Eat less, live longer?

Fasting for health and weight loss.

Intermittent fasting is in the news. You have probably heard about it if you spend any time on the internet, but is it worth the effort? Maybe it is.  Harvard researchers recently showed that manipulating your mitochondria  can delay aging. Manipulation was done through by dietary intervention, i.e. fasting.

Why mitochondria?

Your mitochondria are your energy producers. They change shape with age and demand. Mitochondria also respond to dietary restriction, or intermittent fasting, by remaining in a “youthful” state. The research published in Cell Metabolism is the first to study aging in real time, using worms that typically live two weeks.

Other studies have proven that fasting promotes healthy aging, but we didn’t know how. This the beginning of understanding the benefits and researchers now want to study mammals and as the researcher say,

“Our findings open up new avenues in the search for therapeutic strategies that will reduce our likelihood of developing age-related diseases as we get older.”

You know what that means.


How can we make a drug to mimic the benefits of eating less? The researchers also think that your mitochondria might play a role in the relationship between obesity and age-related diseases. Sounds like a logical progression. Your mitochondria can increase with exercise, decrease with lack of use, stay younger if you don’t overfeed them. They change and adapt with your environment and circumstances. If you don’t use your muscles they atrophy, you burn less fat, you store more fat, but you can reverse these changes with exercise!

Mitochondria and Exercise Flow Chart

Fasting vs plants.

You don’t need to wait for the pharmaceutical intervention, in fact you may not even have to eat less although that might not be so bad either. Most of us regularly eat more than we need. You could eat a plant-based diet. This means no processed foods, no oil, no extras, but also no calorie restriction. People who eat a strictly plant-based diet have less IGF-1 levels in their blood. They have less of the cancer promoting, inflammatory growth promoting hormone and are more likely to be thinner. Which is probably why anyone would consider fasting.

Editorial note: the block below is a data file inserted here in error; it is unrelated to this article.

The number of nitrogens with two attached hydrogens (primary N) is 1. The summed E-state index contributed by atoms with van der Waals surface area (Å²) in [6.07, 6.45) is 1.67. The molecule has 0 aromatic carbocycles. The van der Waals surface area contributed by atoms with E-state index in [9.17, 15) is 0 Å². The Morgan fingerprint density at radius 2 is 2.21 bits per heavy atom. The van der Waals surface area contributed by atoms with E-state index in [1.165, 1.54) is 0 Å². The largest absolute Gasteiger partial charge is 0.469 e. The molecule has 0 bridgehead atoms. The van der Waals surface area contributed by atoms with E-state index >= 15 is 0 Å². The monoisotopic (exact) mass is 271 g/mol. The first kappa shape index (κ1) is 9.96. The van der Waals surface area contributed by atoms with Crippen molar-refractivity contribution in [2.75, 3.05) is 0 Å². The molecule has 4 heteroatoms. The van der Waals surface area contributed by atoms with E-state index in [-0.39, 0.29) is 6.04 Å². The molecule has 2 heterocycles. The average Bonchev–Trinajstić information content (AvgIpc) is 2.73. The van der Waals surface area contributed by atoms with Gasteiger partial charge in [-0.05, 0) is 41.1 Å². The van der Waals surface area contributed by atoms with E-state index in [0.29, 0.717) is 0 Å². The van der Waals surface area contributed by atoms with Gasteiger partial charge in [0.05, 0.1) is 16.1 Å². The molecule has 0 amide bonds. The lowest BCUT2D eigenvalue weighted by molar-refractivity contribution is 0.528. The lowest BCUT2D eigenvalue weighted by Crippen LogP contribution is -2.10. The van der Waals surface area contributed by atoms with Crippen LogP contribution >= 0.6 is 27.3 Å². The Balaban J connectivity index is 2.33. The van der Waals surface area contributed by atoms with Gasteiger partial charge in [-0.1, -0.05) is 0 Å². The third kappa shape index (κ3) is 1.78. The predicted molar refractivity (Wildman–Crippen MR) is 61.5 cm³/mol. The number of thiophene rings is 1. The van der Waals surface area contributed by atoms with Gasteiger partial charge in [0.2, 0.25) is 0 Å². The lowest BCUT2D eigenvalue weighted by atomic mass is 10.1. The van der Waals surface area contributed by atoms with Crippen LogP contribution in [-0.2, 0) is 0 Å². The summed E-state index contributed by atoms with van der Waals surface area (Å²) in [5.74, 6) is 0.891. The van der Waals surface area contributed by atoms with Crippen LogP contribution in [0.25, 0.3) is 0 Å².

Thin or fit and healthy?

That is a false choice.

You can be healthier and not thin, but you can’t be healthy and be overweight. You can also be healthier and be fit, but being fit doesn’t mean that you are at your best health. We know that being overweight is it’s own health risk. Being fit doesn’t mean that you are eating well and too often athletes think they can eat whatever they want because they aren’t gaining weight. Rarely do professional athletes believe this myth.

For best results we should all eat well, exercise daily and avoid gaining weight. What if you have a few pounds to lose? Then intermittent fasting might work. It might improve your health and could help drop a few pounds. So would eating a strictly plant-based diet, no artificially processed foods, no oil and no sugar. Either way you would be eliminating unnecessary calories and improving your health. Sounds interesting? Next week I will post about how to incorporate intermittent fasting benefits into your diet.

Change your mind, change your health,


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